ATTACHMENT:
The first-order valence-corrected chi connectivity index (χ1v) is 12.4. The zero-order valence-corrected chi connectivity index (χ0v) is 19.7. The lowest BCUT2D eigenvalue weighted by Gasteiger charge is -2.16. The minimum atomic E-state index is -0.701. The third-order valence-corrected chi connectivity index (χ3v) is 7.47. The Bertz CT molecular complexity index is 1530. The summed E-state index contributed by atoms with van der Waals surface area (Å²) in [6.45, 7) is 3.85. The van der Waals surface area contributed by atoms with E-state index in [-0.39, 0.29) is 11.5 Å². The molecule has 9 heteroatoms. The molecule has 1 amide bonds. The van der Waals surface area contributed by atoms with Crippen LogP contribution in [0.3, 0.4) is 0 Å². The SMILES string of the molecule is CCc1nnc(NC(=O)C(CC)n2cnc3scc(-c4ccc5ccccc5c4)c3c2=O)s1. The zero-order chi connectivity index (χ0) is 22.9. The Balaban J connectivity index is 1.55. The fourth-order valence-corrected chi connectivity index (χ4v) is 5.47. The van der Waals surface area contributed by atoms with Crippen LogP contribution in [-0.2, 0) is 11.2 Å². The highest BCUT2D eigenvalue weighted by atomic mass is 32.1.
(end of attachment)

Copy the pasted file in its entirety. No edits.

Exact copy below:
The first-order valence-corrected chi connectivity index (χ1v) is 12.4. The zero-order valence-corrected chi connectivity index (χ0v) is 19.7. The lowest BCUT2D eigenvalue weighted by Gasteiger charge is -2.16. The minimum atomic E-state index is -0.701. The third-order valence-corrected chi connectivity index (χ3v) is 7.47. The Bertz CT molecular complexity index is 1530. The summed E-state index contributed by atoms with van der Waals surface area (Å²) in [6.45, 7) is 3.85. The van der Waals surface area contributed by atoms with E-state index in [-0.39, 0.29) is 11.5 Å². The molecule has 9 heteroatoms. The molecule has 1 amide bonds. The van der Waals surface area contributed by atoms with Crippen LogP contribution in [0.3, 0.4) is 0 Å². The SMILES string of the molecule is CCc1nnc(NC(=O)C(CC)n2cnc3scc(-c4ccc5ccccc5c4)c3c2=O)s1. The zero-order chi connectivity index (χ0) is 22.9. The Balaban J connectivity index is 1.55. The fourth-order valence-corrected chi connectivity index (χ4v) is 5.47. The van der Waals surface area contributed by atoms with Crippen LogP contribution in [-0.2, 0) is 11.2 Å². The highest BCUT2D eigenvalue weighted by atomic mass is 32.1.